The saints of Green Island

Text and photos by Rosalie Tirella

This Mother’s Day I got to thinking about my mother’s mother, “Mama,” –
“Bapy” to me and my two kid sisters … slangy Polish for “Granny.”

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Rose’s mother, left, and “Bapy,” circa WW II

If Trump were President back when the above photo was taken, he’d be scapegoating Bapy, her friends and family, trying to keep people like Bapy (and her husband, my Jaju) out of America. After all, they were dirt poor, looked dirt poor, were uneducated, were immigrants from Poland (a quasi-“shit-hole country”); they were unskilled, unable to write and read even in their native tongue. And, of course, they were unable to speak the most rudimentary English – and just like the Trump Adminstration fumes today – these poor immigrants were incapable (especially that first wave…) of adjusting to the American way of life. America was just too fast for them. They were Conservative Catholics, farm people, a little too superstitious in their devotion to their God … a little too voodoo … too foreign for go-go, money-money America.

My relatives knew that – got it – when people in America, in Worcester, in their neighborhood, Green Island, laughed at them and yelled: “YOU DP!!” As in “YOU DUMB POLACK!!” The acronym “D.P.” really stood for “Displaced Person,” Ma taught me, when I was a little girl and the kids used to name call me at elementary school. It was an immigration office label, Ma explained to me, that’s all. But I hated the term and made it a label unfit for me. I would be the smartest kid in class! Read the best books! Get the most A’s! And so this “DP” became an all A student and always first in her class at Lamartine Street School and Providence Street Junior High. The biggest bullies (usually the dumbest kids in class) changed their taunt from Dumb Polack! to BOOK WORM! as they beat the crap outa me!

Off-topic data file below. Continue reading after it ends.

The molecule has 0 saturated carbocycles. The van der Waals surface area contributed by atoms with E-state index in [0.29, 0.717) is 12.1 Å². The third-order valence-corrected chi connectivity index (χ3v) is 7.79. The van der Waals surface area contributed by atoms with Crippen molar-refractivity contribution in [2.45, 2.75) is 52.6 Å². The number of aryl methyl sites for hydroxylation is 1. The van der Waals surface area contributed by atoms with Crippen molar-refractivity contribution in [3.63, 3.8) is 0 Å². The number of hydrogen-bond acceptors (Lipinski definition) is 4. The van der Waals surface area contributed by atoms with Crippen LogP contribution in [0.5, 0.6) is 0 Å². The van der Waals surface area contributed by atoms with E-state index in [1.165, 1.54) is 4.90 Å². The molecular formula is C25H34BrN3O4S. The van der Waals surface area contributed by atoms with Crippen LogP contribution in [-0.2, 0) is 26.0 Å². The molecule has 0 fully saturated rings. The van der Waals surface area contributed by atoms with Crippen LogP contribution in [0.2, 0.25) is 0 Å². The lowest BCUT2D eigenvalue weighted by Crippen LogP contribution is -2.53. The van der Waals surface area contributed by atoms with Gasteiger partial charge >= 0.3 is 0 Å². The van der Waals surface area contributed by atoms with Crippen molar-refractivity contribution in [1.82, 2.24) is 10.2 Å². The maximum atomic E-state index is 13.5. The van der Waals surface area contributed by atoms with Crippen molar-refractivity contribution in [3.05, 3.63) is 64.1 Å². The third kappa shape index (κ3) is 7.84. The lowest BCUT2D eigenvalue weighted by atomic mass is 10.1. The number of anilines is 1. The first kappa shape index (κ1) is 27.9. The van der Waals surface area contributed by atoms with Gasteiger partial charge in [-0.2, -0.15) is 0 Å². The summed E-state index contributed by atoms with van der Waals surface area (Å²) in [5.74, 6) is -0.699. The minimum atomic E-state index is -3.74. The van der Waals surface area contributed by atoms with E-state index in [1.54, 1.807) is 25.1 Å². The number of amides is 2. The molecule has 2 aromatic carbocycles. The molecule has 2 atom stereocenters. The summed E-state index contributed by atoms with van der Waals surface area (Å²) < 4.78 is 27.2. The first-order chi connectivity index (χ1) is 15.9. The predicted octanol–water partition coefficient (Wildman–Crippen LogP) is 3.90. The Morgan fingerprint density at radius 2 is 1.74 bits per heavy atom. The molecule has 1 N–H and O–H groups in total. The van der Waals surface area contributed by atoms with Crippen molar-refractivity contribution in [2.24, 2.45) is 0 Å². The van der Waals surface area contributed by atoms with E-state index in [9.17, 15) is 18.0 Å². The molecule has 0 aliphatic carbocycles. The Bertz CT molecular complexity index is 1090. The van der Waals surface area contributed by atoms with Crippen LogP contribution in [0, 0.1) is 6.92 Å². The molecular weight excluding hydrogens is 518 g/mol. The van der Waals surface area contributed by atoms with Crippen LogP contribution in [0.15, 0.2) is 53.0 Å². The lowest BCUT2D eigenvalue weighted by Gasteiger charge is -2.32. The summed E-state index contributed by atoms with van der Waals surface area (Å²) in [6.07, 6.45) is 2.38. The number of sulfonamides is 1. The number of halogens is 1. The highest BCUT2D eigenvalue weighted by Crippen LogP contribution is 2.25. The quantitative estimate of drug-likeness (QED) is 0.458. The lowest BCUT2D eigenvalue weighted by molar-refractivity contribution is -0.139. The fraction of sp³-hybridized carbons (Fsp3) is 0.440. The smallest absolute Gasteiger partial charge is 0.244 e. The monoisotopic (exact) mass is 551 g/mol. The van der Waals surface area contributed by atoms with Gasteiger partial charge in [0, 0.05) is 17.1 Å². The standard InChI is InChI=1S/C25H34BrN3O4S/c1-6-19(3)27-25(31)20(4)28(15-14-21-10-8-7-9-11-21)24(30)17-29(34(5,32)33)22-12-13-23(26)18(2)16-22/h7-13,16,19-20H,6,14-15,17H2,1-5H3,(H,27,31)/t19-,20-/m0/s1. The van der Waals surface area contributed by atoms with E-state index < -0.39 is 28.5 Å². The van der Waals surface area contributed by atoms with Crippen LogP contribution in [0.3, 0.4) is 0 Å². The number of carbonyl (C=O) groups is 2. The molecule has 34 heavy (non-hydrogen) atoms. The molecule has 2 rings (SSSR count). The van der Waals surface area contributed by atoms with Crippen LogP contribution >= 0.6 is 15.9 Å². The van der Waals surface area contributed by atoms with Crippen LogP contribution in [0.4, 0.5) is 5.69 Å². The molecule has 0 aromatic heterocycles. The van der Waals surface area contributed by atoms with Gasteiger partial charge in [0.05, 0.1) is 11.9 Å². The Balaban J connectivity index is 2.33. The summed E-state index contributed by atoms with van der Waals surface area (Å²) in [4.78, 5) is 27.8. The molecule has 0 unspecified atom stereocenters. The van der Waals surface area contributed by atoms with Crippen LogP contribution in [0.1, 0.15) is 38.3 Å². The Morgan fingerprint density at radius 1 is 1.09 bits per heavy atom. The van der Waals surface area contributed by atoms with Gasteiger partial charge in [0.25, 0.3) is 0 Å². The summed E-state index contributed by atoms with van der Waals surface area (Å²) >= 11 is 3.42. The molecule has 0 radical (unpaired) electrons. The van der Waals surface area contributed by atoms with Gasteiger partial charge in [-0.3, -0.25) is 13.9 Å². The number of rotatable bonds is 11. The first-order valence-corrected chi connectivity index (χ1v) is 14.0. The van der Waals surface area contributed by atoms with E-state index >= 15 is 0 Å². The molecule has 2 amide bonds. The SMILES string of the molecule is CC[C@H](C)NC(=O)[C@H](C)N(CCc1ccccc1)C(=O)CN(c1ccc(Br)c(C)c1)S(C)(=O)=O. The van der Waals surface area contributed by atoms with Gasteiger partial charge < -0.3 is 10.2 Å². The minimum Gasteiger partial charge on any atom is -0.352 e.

My pretty sweet mother was a Conservative Catholic, hence a pacifist …

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She taught me to “turn the other cheek” like Jesus said in the Bible, which hurt like hell in Green Island … made absolutely no sense! I was dying in the Lamartine schoolyard at recess time! My classmate Frieda, twice as tall as me, red-faced, her two brown pigtails snapping in the wind as she lumbered towards me, enjoyed hitting me, hurting me. But before beating me up – she’d yank my pretty pink sweater off me – the one Ma bought special for me at Jack and Jill’s on Green Street – my favorite sweater with its beautiful pearlescent buttons – and step on it. Flower in the dirt! Once outside Helen’s Corner Store on Grosvenor Street, Frieda took a slug of her Orange Crush soda and spit her drink all over my precious pink sweater!! But I did as I was told. I stayed stoic. I walked home dripping orange soda. I was not a big kid, had a bunch of illnesses as a little girl…

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“little Rose”

… so I had to be stoic. Ma tried to talk with Frieda’s mother. Our teacher was notified. But it’s hard to make impressions on bullies, usually miserable kids behind all their fisticuffs and bravado. Take Frieda: she was held back twice, couldn’t read even though she was in third grade, and her clothes were two sizes too small for her. Her mother never came to our school’s parents night – my mother always attended, wearing her Elizabeth Arden red lipstick! Plus, Frieda’s big brother was in jail. The schoolyard drama was traumatic … but it all turned out ok. Frieda dropped out of school soon enough, I went on to become the first person in my family to go to college, and I matured to become a damaged but crusading adult – “She’s always for the underdog!” Ma used to say – who lives life as she sees fit and runs a few crusading rags … a broad who does not give a damn what anyone thinks. And I don’t!, so certain am I of my zippy moral compass, infused with my late mother and grandmother’s Old World Catholicism, my Green Island fables and miracles.

Bapy was a demanding Bapy, and we kids were supposed to mind her the way we minded Ma. “Rosie, Sanka!” Bapy would yell to me from her lumpy old easy chair that Ma had set up for her at the head of our kitchen table – Bapy’s throne, her perch, from which she could watch – and COMMENT ON – all the domestic action: what Ma was cooking for dinner that night, my sister’s new shoes, my Barbie Dream House, my white hamster Joy. All in gnarled up Polish: “Rosie, put my cold cup of Santa Coffee in the little pan of boiling water to heat up! … Cecelia, don’t overcook the cabbage! … Mary’s shoes’ shoelaces are too long! She’ll trip over them! … Who’s this ‘Ken’ in your big doll house, Rosa?”